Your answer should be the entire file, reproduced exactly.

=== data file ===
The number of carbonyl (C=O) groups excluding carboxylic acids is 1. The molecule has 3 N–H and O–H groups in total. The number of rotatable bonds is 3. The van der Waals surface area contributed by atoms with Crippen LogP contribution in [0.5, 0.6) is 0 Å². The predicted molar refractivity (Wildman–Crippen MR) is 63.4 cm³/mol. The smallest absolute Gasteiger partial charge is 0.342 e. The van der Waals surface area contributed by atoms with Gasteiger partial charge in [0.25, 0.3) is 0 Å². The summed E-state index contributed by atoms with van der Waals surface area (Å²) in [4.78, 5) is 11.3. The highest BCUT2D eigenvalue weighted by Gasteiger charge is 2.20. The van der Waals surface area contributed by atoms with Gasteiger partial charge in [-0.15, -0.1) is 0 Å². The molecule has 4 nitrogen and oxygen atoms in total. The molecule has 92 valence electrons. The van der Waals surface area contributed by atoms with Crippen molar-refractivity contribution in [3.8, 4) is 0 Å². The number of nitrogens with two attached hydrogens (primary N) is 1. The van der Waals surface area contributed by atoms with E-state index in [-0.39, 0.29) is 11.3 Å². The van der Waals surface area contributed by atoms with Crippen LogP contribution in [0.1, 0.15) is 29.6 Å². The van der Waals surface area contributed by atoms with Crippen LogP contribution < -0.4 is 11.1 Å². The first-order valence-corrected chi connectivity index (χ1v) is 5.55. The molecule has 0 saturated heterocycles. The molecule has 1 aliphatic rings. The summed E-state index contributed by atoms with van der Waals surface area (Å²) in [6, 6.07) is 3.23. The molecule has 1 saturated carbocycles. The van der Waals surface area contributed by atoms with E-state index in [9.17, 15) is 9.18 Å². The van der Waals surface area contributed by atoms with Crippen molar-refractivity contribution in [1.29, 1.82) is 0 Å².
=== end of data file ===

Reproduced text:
The number of carbonyl (C=O) groups excluding carboxylic acids is 1. The molecule has 3 N–H and O–H groups in total. The number of rotatable bonds is 3. The van der Waals surface area contributed by atoms with Crippen LogP contribution in [0.5, 0.6) is 0 Å². The predicted molar refractivity (Wildman–Crippen MR) is 63.4 cm³/mol. The smallest absolute Gasteiger partial charge is 0.342 e. The van der Waals surface area contributed by atoms with Gasteiger partial charge in [0.25, 0.3) is 0 Å². The summed E-state index contributed by atoms with van der Waals surface area (Å²) in [4.78, 5) is 11.3. The highest BCUT2D eigenvalue weighted by Gasteiger charge is 2.20. The van der Waals surface area contributed by atoms with Gasteiger partial charge in [-0.15, -0.1) is 0 Å². The molecule has 4 nitrogen and oxygen atoms in total. The molecule has 92 valence electrons. The van der Waals surface area contributed by atoms with Crippen molar-refractivity contribution in [3.8, 4) is 0 Å². The number of nitrogens with two attached hydrogens (primary N) is 1. The van der Waals surface area contributed by atoms with E-state index in [-0.39, 0.29) is 11.3 Å². The van der Waals surface area contributed by atoms with Crippen LogP contribution in [0.1, 0.15) is 29.6 Å². The van der Waals surface area contributed by atoms with Crippen LogP contribution < -0.4 is 11.1 Å². The first-order valence-corrected chi connectivity index (χ1v) is 5.55. The molecule has 0 saturated heterocycles. The molecule has 1 aliphatic rings. The summed E-state index contributed by atoms with van der Waals surface area (Å²) in [6, 6.07) is 3.23. The molecule has 1 saturated carbocycles. The van der Waals surface area contributed by atoms with E-state index in [9.17, 15) is 9.18 Å². The van der Waals surface area contributed by atoms with Crippen molar-refractivity contribution in [1.29, 1.82) is 0 Å².